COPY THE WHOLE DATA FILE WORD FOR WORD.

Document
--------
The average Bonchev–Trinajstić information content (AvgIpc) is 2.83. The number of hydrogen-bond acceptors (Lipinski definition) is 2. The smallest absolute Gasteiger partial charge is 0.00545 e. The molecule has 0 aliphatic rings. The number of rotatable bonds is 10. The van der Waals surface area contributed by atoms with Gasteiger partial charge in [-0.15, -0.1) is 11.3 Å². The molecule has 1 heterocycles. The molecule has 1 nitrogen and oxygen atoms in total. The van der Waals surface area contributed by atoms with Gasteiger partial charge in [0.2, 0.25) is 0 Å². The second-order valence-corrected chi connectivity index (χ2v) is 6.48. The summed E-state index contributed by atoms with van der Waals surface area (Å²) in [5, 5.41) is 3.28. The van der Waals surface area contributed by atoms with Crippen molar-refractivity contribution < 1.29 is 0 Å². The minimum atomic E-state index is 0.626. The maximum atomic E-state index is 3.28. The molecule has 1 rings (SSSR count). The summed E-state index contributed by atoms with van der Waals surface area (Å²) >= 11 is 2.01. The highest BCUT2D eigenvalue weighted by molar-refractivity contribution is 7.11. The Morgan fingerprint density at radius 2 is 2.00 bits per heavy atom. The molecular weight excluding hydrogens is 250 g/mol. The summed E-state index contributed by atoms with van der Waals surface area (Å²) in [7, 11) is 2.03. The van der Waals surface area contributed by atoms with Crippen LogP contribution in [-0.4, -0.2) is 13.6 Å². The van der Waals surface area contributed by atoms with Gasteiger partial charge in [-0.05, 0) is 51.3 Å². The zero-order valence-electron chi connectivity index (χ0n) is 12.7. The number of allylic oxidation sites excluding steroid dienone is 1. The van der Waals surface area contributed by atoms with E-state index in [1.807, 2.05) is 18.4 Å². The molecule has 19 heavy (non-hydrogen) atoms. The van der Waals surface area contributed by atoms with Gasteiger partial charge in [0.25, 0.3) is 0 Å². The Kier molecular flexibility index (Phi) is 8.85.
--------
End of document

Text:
The average Bonchev–Trinajstić information content (AvgIpc) is 2.83. The number of hydrogen-bond acceptors (Lipinski definition) is 2. The smallest absolute Gasteiger partial charge is 0.00545 e. The molecule has 0 aliphatic rings. The number of rotatable bonds is 10. The van der Waals surface area contributed by atoms with Gasteiger partial charge in [-0.15, -0.1) is 11.3 Å². The molecule has 1 heterocycles. The molecule has 1 nitrogen and oxygen atoms in total. The van der Waals surface area contributed by atoms with Gasteiger partial charge in [0.2, 0.25) is 0 Å². The second-order valence-corrected chi connectivity index (χ2v) is 6.48. The summed E-state index contributed by atoms with van der Waals surface area (Å²) in [5, 5.41) is 3.28. The van der Waals surface area contributed by atoms with Crippen molar-refractivity contribution < 1.29 is 0 Å². The minimum atomic E-state index is 0.626. The maximum atomic E-state index is 3.28. The molecule has 1 rings (SSSR count). The summed E-state index contributed by atoms with van der Waals surface area (Å²) >= 11 is 2.01. The highest BCUT2D eigenvalue weighted by molar-refractivity contribution is 7.11. The Morgan fingerprint density at radius 2 is 2.00 bits per heavy atom. The molecular weight excluding hydrogens is 250 g/mol. The summed E-state index contributed by atoms with van der Waals surface area (Å²) in [7, 11) is 2.03. The van der Waals surface area contributed by atoms with Crippen LogP contribution in [-0.4, -0.2) is 13.6 Å². The van der Waals surface area contributed by atoms with Gasteiger partial charge in [-0.05, 0) is 51.3 Å². The zero-order valence-electron chi connectivity index (χ0n) is 12.7. The number of allylic oxidation sites excluding steroid dienone is 1. The van der Waals surface area contributed by atoms with E-state index in [1.807, 2.05) is 18.4 Å². The molecule has 19 heavy (non-hydrogen) atoms. The van der Waals surface area contributed by atoms with Gasteiger partial charge in [0.25, 0.3) is 0 Å². The Kier molecular flexibility index (Phi) is 8.85.